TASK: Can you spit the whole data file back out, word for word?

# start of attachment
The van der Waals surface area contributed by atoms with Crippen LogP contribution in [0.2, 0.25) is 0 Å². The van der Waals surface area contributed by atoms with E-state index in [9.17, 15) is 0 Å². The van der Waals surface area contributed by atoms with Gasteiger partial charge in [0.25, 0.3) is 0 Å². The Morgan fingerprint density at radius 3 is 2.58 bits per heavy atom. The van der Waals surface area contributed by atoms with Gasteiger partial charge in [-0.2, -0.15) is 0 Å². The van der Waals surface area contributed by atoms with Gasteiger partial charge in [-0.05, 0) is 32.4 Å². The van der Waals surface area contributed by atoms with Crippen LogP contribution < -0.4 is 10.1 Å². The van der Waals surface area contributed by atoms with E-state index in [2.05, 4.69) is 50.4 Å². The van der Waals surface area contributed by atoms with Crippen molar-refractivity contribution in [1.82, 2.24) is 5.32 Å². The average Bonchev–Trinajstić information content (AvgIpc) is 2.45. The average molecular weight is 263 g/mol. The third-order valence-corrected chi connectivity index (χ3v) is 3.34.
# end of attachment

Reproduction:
The van der Waals surface area contributed by atoms with Crippen LogP contribution in [0.2, 0.25) is 0 Å². The van der Waals surface area contributed by atoms with E-state index in [9.17, 15) is 0 Å². The van der Waals surface area contributed by atoms with Gasteiger partial charge in [0.25, 0.3) is 0 Å². The Morgan fingerprint density at radius 3 is 2.58 bits per heavy atom. The van der Waals surface area contributed by atoms with Gasteiger partial charge in [-0.2, -0.15) is 0 Å². The van der Waals surface area contributed by atoms with Gasteiger partial charge in [-0.05, 0) is 32.4 Å². The van der Waals surface area contributed by atoms with Crippen LogP contribution < -0.4 is 10.1 Å². The van der Waals surface area contributed by atoms with E-state index in [2.05, 4.69) is 50.4 Å². The van der Waals surface area contributed by atoms with Crippen molar-refractivity contribution in [1.82, 2.24) is 5.32 Å². The average Bonchev–Trinajstić information content (AvgIpc) is 2.45. The average molecular weight is 263 g/mol. The third-order valence-corrected chi connectivity index (χ3v) is 3.34.